How A Rural US School System Makes Gains in Math

03 October 2023

Many students across the United States fell behind in math during the COVID-19 pandemic. Many educators are seeking ways to bring students back up to usual math levels.

Such efforts paid off for a rural school system in the southern state of Alabama. It has shown major improvement.

A study called the Nation's Report Card shows that Alabama students led the nation in maintaining math learning during the pandemic. And the state's Piedmont City school system landed at the top in a comparison of scores from before and during the pandemic. Nationwide, students on average fell half a year behind in math, researchers say.

Piedmont math teacher Cassie Holbrooks helps a small group of fourth-grade students with a math problem in Piedmont, Ala., on Aug. 31, 2023. (Trisha Powell Crain/ via AP)
Piedmont math teacher Cassie Holbrooks helps a small group of fourth-grade students with a math problem in Piedmont, Ala., on Aug. 31, 2023. (Trisha Powell Crain/ via AP)

The Piedmont school system has about 1,100 students. Seven out of 10 children receive reduced-cost or free meals in the schools.

The school system has stuck with a policy it established before the pandemic: Teachers use test scores to learn where students are struggling and then target teaching to each child.

"We made a total transformation about five years ago," said Mike Hayes, the school system's chief. "We decided that we were going to let data make every decision."

Targeted instruction for small groups of students has years of research and evidence to back it up, said Rebecca Dreyfus of the educational nonprofit TNTP.

"The short answer is that using data effectively and efficiently to plan and monitor instruction is always going to make instruction better for kids," Dreyfus said.

Piedmont students were 35th in math skills for the state in 2017, when Hayes became the school system's leader. By spring 2022, Piedmont's students had moved to the 12th position.

"Once we made that decision and stuck to it and made changes and allowed our teachers time to look at the data and dive into the data, it paid off," Hayes said.

Teachers go deep into data

As part of the effort, the Piedmont school system made the school day longer. This permitted time every four weeks for "data days," when educators get together to study the numbers.

Cassie Holbrooks teaches fourth-grade math. She said the "data days" help teachers see where the weaknesses are and target instruction.

Sixth-grade teacher Lisa Hayes joined the school system five years ago. She said she was surprised to see how hard teachers worked during the data days.

"When I came here and we had a workday," she said, "you don't sit in your room. You're in here (the media center) most of the day, digging through test scores."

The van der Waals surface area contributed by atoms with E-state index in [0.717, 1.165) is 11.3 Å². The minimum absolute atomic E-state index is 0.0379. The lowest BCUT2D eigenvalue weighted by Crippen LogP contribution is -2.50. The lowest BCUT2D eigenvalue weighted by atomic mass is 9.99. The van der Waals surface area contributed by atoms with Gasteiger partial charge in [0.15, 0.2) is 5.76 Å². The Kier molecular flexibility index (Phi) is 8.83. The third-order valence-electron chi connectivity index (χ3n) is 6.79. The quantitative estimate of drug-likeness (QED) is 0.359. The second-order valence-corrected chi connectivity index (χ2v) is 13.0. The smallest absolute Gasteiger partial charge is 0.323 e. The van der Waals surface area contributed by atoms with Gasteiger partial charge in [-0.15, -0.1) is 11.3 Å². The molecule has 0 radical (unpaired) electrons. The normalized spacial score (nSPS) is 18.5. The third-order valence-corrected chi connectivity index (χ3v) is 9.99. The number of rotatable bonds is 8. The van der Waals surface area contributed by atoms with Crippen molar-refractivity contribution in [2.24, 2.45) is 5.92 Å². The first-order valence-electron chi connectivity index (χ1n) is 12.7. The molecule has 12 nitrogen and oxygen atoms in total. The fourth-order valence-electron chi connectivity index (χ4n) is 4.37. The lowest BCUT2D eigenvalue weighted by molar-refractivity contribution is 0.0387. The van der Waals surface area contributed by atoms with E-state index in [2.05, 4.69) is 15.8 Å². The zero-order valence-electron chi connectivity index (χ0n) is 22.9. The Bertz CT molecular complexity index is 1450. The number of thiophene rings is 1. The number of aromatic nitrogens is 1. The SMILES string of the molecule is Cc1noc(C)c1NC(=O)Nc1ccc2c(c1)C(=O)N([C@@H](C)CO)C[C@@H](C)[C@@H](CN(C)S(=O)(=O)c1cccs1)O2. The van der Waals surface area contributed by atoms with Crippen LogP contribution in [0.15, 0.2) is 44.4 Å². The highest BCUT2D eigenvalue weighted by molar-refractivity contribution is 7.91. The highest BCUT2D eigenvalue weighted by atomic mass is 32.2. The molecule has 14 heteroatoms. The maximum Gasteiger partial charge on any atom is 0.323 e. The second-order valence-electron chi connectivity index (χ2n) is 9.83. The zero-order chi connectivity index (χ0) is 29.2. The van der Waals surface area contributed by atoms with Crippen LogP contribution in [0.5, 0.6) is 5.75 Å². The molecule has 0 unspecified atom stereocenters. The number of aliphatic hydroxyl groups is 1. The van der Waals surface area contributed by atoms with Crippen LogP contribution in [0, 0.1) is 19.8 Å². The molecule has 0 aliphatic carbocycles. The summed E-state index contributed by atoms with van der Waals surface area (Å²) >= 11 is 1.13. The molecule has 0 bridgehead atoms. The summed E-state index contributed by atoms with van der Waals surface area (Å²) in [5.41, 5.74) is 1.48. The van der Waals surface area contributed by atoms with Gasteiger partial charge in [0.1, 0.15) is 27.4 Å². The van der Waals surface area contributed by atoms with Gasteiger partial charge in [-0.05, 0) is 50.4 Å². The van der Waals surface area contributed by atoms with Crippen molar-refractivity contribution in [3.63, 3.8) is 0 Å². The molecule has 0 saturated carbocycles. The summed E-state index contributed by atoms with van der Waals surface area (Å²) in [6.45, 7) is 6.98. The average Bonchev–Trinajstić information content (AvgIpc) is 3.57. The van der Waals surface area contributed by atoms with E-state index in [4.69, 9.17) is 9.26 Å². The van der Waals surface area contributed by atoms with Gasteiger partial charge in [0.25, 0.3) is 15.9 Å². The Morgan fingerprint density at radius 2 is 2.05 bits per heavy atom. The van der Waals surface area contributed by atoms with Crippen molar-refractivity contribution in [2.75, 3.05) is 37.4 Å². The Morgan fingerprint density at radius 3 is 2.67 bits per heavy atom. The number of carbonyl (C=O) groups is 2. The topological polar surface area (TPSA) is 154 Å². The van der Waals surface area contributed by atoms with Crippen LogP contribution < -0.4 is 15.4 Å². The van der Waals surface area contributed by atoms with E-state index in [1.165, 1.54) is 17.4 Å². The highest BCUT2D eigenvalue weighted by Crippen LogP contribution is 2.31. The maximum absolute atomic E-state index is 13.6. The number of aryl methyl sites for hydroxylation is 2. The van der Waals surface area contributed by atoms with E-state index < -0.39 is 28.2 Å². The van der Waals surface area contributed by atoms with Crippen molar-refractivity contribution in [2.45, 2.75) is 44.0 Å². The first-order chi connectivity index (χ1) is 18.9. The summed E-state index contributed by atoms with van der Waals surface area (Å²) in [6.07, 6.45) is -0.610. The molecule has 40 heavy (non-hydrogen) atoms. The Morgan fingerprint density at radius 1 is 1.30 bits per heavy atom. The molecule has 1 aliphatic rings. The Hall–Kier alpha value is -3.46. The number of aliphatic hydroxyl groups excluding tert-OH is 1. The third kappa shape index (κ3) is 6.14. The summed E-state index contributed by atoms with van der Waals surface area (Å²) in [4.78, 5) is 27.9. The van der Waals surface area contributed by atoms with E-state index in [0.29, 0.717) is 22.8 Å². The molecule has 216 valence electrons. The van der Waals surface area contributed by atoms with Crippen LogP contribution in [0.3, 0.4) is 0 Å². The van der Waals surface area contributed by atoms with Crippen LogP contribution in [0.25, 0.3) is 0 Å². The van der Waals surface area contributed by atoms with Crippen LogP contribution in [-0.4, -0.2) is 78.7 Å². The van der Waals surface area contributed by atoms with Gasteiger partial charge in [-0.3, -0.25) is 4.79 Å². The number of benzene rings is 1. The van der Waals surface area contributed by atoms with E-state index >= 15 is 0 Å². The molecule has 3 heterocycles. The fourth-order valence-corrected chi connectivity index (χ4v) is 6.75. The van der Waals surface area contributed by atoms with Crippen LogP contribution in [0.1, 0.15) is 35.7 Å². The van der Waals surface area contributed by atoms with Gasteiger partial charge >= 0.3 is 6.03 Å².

Teachers then use the information to decide how to divide the students into small groups for targeted instruction.

Grouping two to six students together to work on a specific skill has long been used for reading instruction and in younger grades. There is less research on the use of targeted small group instruction in math. But researchers like Dreyfus say it involves the same idea of identifying students who need extra help, rather than simply pulling out children who are "behind."

Small groups and independent work

While math teachers in Piedmont schools work with small groups, other students write in their math books, play learning games, or work on individual learning plans.

At first, when Piedmont expanded small group instruction in math, teachers said they did not have enough time to do the work well, Hayes said. So the schools expanded math and English language study time to between 80 and 120 minutes each day.

The longer math classes made a big difference, teacher Landon Pruitt said. "In a 52- or 53-minute class," he said, "there's no way you can consistently do (small groups) and work on getting through the standards that you have to cover."

The schools also had to help teachers adjust classroom management techniques as small groups and independent work would be done at the same time. Hayes said one solution was to give teachers a program to monitor each students' screen. The district wants to make sure teachers have the support and resources to do the job well, he added.

"I'm not sure we have a secret sauce or anything..." Hayes said. But, he noted that the teachers believe in learning data, and letting that data direct instruction.

I'm Caty Weaver.

Trisha Powell Crain reported this story for AL.COM and The Associated Press. Hai Do adapted the story for VOA Learning English.


Words in This Story

maintain - v. to continue doing something

transformation - n. a complete or major change

instruction - n. action or process of teaching

monitor - v. to watch, observe, listen, or check something for a period of time

allow - v. to permit

consistently - adv. doing something with the same quality

standard - n. a level of quality

adjust - v. to change in order to do better